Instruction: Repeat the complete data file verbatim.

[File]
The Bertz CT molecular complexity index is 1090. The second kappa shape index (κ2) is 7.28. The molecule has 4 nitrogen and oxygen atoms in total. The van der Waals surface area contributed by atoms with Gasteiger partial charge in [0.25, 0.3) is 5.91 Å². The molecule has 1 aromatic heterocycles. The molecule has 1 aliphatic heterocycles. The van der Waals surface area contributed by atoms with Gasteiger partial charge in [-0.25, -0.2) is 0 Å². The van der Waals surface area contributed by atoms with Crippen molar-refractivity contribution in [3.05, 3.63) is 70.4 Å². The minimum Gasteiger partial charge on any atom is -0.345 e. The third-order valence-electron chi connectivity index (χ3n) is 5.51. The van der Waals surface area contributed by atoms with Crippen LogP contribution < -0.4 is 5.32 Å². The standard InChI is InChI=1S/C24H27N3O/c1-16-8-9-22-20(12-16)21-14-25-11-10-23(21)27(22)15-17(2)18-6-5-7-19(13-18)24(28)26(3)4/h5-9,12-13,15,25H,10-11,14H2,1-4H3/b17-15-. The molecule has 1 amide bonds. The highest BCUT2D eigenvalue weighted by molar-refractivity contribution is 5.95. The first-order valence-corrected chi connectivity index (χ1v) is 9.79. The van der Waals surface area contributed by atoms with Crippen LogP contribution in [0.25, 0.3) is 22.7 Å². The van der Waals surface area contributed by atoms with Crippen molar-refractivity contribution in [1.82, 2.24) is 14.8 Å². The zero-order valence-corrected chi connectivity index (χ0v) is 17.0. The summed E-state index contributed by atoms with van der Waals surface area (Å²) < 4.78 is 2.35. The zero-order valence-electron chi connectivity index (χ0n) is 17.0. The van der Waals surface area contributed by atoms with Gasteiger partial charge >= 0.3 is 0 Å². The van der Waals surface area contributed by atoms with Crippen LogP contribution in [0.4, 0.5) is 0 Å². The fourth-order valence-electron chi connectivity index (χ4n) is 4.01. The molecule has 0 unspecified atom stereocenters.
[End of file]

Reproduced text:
The Bertz CT molecular complexity index is 1090. The second kappa shape index (κ2) is 7.28. The molecule has 4 nitrogen and oxygen atoms in total. The van der Waals surface area contributed by atoms with Gasteiger partial charge in [0.25, 0.3) is 5.91 Å². The molecule has 1 aromatic heterocycles. The molecule has 1 aliphatic heterocycles. The van der Waals surface area contributed by atoms with Gasteiger partial charge in [-0.25, -0.2) is 0 Å². The van der Waals surface area contributed by atoms with Crippen molar-refractivity contribution in [3.05, 3.63) is 70.4 Å². The minimum Gasteiger partial charge on any atom is -0.345 e. The third-order valence-electron chi connectivity index (χ3n) is 5.51. The van der Waals surface area contributed by atoms with Crippen LogP contribution < -0.4 is 5.32 Å². The standard InChI is InChI=1S/C24H27N3O/c1-16-8-9-22-20(12-16)21-14-25-11-10-23(21)27(22)15-17(2)18-6-5-7-19(13-18)24(28)26(3)4/h5-9,12-13,15,25H,10-11,14H2,1-4H3/b17-15-. The molecule has 1 amide bonds. The highest BCUT2D eigenvalue weighted by molar-refractivity contribution is 5.95. The first-order valence-corrected chi connectivity index (χ1v) is 9.79. The van der Waals surface area contributed by atoms with Crippen LogP contribution in [0.25, 0.3) is 22.7 Å². The van der Waals surface area contributed by atoms with Crippen molar-refractivity contribution in [1.82, 2.24) is 14.8 Å². The zero-order valence-corrected chi connectivity index (χ0v) is 17.0. The summed E-state index contributed by atoms with van der Waals surface area (Å²) < 4.78 is 2.35. The zero-order valence-electron chi connectivity index (χ0n) is 17.0. The van der Waals surface area contributed by atoms with Gasteiger partial charge >= 0.3 is 0 Å². The van der Waals surface area contributed by atoms with Crippen LogP contribution in [0.4, 0.5) is 0 Å². The fourth-order valence-electron chi connectivity index (χ4n) is 4.01. The molecule has 0 unspecified atom stereocenters.